Now, obviously, I'm not a lawyer. I do speak to lawyers and I have an attorney and I have done this myself. But obviously, you know, seek professional advice for you and where you're located. And sorry for that disclaimer, but obviously you know, I have to say that. But again, that's how I did it.
Help as many people as I can and as soon as I felt comfortable and had the resources and money to, and knew that this was going to be a long-term thing, that's when I started to build my business in a real way, with an LLC and things like that. So, Curtis, I hope that answers your question. Thank you so much. And for those of you out there listening, if you have some advice or help that you want offer Curtis as well. Use the hashtag #askpat329. And we can continue this conversation on Twitter as well.
I would also say, in terms of starting with your idea, one of the best things you can do with a brand new idea is talk about it. And this is something that's not really related to your question, but something that came to mind. Because this is something that a lot of people struggle with, is when they have a new idea, they're not sure it's going to work, like you said. But the more you talk about it, yes, people will listen to you. And you might think that people are going to take your idea, but that's just the fear mindset. I mean you want to put that idea out there, so that you can get real honest advice about it and get third party perspectives on it. And get real honest answers from people.
I mean yes, tell your mom and your friends and your spouse, and they're going to tell you what you want to hear. But also tell random strangers, the people in Starbucks that are sitting next to you. I mean, they're going to give you the best advice; the non-biased advice that you need to hear. And maybe it's an amazing idea, but the more people you'll talk to, you'll see that there might be holes and you can fix things. And when you finally create your business, whether you LLC right away or not. Again, LLC is just one business type that you can incorporate into. There's S Corp, C Corp, and all these other things. You want to make sure that you get some help and figure out what's best for you.
I know we've just been talking about LLC. And that's what I kind of created, although I'm now taxed as an S Corp. There's a lot of things out there to think about, and if you don't know what you're doing, you definitely want to get involved with other people who do. So you can, you know, get started on the right foot. But then going back to what I was saying earlier. Make sure you talk about your idea with other people. This is something that I hear a lot of people say now and I agree. Talk about it, get advice, get outside perspective, so you can figure out what's going on. And so that you don't work on an idea that's terrible. But you work on an idea that's perhaps good and make it better. Or maybe an idea that's not so good and you didn't know that until you heard it from somebody else.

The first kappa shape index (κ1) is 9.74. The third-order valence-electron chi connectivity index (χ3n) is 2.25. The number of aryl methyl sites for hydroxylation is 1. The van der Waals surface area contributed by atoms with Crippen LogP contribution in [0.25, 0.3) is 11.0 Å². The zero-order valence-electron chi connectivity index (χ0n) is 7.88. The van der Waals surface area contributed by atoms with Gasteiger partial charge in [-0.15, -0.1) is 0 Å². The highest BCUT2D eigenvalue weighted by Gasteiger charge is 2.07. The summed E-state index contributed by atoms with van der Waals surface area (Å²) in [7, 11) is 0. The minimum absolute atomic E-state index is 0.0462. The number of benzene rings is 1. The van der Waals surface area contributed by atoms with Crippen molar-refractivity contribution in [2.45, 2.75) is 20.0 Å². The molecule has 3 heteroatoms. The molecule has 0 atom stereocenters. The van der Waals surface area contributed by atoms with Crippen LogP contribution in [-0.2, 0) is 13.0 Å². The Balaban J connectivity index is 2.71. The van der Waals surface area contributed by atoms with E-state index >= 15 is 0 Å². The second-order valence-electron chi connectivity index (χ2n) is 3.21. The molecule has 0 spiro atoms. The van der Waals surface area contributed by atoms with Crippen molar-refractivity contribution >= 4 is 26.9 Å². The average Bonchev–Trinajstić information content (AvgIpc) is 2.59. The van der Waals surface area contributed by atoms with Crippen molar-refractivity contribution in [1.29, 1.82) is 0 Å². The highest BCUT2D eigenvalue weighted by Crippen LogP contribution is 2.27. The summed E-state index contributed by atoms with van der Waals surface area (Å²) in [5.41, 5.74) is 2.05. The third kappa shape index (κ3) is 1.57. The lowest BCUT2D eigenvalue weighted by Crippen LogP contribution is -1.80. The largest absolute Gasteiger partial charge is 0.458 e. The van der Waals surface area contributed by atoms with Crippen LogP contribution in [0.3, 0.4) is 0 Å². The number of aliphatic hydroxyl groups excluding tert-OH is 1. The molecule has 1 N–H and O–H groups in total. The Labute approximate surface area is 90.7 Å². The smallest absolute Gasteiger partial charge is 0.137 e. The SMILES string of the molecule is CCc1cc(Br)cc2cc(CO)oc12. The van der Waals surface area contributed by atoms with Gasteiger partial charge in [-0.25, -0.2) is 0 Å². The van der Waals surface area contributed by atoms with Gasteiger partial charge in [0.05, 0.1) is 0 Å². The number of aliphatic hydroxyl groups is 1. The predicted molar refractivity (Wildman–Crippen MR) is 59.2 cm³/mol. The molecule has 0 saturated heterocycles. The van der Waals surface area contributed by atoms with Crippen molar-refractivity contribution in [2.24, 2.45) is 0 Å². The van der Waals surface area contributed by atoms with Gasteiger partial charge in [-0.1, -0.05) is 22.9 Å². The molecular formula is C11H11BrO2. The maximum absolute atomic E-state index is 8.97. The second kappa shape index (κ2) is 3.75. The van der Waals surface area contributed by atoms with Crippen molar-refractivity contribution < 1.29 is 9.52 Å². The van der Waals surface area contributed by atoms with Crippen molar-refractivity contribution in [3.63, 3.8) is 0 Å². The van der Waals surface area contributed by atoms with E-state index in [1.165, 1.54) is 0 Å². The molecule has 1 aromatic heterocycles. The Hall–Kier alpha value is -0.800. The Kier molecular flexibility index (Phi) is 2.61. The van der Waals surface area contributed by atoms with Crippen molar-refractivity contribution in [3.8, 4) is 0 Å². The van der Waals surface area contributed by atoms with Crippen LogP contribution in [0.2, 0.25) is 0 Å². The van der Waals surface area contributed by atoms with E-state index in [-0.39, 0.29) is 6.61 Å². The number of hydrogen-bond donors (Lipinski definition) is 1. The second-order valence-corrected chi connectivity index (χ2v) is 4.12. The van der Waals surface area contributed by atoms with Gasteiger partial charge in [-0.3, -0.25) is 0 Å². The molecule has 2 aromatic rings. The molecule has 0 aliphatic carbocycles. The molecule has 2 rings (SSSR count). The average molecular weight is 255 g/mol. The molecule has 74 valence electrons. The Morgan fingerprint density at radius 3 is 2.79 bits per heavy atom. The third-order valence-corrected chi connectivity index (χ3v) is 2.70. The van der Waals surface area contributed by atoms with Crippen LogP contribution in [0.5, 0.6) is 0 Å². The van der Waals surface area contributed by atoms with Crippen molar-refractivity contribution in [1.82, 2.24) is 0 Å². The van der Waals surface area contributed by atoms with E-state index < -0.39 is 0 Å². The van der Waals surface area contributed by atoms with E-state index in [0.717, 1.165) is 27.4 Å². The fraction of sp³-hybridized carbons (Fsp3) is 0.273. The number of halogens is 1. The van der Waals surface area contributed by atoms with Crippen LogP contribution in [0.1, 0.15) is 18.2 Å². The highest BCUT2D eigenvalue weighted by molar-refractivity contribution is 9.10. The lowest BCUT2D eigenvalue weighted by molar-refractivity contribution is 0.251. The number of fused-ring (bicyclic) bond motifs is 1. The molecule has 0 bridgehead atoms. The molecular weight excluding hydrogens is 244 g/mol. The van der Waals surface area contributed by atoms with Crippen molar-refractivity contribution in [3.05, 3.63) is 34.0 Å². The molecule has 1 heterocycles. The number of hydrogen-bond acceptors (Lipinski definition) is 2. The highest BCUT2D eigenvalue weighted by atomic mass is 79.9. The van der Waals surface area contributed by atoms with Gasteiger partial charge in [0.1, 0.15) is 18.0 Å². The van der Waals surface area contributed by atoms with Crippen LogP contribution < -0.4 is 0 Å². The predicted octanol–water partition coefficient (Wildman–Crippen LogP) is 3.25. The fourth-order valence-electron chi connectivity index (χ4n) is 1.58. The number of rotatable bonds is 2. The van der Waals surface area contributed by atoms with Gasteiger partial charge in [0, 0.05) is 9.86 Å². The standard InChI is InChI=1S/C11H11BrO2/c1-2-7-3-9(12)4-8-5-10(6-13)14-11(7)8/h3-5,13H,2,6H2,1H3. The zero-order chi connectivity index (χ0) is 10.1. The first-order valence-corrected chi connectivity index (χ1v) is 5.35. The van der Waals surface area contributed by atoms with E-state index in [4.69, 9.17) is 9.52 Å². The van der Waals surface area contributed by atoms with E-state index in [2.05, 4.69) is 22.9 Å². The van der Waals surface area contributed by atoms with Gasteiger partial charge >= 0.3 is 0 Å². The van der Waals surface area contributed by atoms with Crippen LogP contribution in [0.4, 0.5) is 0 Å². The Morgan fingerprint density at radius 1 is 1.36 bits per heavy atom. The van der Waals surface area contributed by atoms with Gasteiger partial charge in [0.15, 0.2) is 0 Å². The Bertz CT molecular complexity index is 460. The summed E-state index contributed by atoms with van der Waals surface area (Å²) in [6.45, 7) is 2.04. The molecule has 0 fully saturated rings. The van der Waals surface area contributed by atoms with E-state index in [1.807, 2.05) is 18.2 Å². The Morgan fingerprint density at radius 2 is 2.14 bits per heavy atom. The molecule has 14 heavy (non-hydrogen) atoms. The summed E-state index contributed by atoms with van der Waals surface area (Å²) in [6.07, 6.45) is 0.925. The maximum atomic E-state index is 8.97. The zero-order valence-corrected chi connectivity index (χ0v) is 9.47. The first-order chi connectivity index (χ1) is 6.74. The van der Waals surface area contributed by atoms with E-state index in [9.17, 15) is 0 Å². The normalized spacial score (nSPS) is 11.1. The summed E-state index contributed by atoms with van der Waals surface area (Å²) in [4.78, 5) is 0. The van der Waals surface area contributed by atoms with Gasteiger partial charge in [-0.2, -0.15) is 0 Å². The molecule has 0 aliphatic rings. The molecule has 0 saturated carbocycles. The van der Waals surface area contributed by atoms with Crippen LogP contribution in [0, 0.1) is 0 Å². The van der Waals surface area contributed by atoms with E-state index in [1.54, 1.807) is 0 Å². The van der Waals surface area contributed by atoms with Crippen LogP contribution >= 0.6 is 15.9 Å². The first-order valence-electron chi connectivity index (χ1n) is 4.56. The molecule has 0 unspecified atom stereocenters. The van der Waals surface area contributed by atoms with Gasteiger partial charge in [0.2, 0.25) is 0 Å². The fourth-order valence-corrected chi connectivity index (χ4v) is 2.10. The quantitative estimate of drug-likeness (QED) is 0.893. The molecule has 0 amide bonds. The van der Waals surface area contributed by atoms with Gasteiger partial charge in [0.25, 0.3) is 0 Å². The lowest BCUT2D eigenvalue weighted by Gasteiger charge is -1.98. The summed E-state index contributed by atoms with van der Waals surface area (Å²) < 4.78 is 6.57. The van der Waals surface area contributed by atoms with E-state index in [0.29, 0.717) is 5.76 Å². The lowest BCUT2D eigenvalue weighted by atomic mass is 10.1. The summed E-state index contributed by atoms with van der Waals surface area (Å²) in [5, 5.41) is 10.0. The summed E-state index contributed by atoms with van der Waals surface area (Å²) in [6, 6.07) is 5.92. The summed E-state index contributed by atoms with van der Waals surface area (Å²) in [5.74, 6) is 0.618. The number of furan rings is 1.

But, Curtis, again thank you so much for the question. This has been a great discussion. For having your question featured here on the show, we're going to head on over to Printfection, which is the company we use, to send over an AskPat t-shirt your way. So you'll see an email from my assistant in the next week or two, to collect your information, so that we can send you that. Free of charge of course.
For those of you listening, if you have a question, you'd like potentially featured here on the show, all you have to do is head on over to AskPat.com. You can ask right there on that page. Thanks to the widget from Speakpipe.com, an amazing company that's helping us keep track, and record all those voicemails and those amazing questions that you have coming in. And again, thank you again for all those questions. Because obviously this show wouldn't be around it these questions didn't come in.
So, thank you again for listening in. I appreciate it. I hope you have an amazing weekend. And as always, I like to end with a quote. And today's comes from Vince Lombardi. He says, “Winning isn't everything, but wanting to win is.” Cheers, take care, and I'll see you in the next episode of AskPat. Thanks guys.